President Joe Biden signed a national security memorandum (NSM) on Wednesday to increase the security of national security systems part of critical US government networks used in military and intelligence activities when storing or transferring classified info.
"Modernizing our cybersecurity defenses and protecting all federal networks is a priority for the Biden Administration, and this National Security Memorandum raises the bar for the cybersecurity of our most sensitive systems," the White House said.
Biden's memo requires federal agencies to report breaches on national security systems to the National Security Agency (NSA), the "National Manager" for US government classified systems.
"All departments and agencies operating NSS will now report to the National Manager on both the status of mitigation actions taken in response to a specific cyber incident as well as provide assessments of the overall impact to their systems," the NSA added.
"Departments and agencies are also required to notify the National Manager of known or suspected incidents or compromises of NSS."
The NSA is also tasked with issuing Binding Operational Directives needed to guide departments and agencies into taking measures against cybersecurity threats, mirroring the Department of Homeland Security's role in issuing binding directives for civilian government networks.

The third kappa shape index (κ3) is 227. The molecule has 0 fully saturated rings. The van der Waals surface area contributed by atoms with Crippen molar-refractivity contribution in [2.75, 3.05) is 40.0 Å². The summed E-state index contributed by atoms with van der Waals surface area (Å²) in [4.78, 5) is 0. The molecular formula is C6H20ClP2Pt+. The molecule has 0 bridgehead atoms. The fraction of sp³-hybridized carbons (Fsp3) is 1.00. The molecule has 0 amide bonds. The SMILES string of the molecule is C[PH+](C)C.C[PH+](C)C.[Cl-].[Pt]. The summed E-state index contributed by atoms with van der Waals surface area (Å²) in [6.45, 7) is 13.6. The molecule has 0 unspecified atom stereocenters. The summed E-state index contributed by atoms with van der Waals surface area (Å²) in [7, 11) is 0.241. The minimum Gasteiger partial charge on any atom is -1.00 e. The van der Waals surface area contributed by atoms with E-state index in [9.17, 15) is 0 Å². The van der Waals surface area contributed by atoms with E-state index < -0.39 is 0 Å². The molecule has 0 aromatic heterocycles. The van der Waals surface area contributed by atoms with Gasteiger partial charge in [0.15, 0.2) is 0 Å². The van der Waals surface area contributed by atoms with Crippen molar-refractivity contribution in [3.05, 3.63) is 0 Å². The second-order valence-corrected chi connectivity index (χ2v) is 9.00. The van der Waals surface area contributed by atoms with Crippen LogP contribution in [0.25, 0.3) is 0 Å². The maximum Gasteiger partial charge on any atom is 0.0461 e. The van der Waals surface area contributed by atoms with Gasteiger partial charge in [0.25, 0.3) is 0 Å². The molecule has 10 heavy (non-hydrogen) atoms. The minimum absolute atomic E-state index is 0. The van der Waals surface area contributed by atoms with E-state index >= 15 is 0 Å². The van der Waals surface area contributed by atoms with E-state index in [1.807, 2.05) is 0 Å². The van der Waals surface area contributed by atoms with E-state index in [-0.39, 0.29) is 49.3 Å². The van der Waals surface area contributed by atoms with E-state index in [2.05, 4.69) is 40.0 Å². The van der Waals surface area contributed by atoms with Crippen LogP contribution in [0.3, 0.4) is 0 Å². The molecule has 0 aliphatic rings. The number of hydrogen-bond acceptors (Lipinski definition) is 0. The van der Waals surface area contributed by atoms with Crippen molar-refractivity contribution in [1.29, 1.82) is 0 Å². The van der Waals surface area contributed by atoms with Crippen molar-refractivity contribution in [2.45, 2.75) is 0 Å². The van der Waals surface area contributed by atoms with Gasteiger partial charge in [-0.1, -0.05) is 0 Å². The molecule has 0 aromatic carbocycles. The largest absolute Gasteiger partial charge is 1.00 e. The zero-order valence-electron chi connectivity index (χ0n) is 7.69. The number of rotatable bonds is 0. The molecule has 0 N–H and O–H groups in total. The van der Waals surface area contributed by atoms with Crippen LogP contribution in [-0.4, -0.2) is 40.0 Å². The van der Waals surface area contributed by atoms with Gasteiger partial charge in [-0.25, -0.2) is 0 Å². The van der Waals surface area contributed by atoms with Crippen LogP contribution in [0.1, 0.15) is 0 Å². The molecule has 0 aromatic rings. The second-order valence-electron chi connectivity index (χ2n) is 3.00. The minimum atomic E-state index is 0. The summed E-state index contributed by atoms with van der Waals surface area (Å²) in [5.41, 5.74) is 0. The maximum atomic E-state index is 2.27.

This memo also requires agencies to implement cybersecurity practices such as encryption, multifactor authentication, and cloud technologies and endpoint detection services defense, as required by Biden's 'Executive Order on Improving the Nation's Cybersecurity' issued in May.
An ongoing effort to defend the US against cyberattacks
The President's memo builds on the Biden Admin's work to defend the US from malicious cyber activity linked to both nation-state actors and cybercriminals, including another national security memorandum from July.
That was issued in response to ransomware attacks on Colonial Pipeline and JBS Foods in the US and other orgs worldwide, revealing significant vulnerabilities across US infrastructure, primarily owned and operated by private sector companies.
Through that memo, the Biden administration directed CISA and the Department of Commerce's NIST to develop cybersecurity performance goals and guidance for critical infrastructure orgs in collaboration with other US federal agencies.
"The new authorities will provide us with the necessary cybersecurity visibility into our most important systems," said Rob Joyce, NSA Director of Cybersecurity and Deputy National Manager for national security systems, regarding Wednesday's memorandum.
"This new insight will allow us to identify vulnerabilities, detect malicious threat activity and drive mitigations to better secure all national security systems."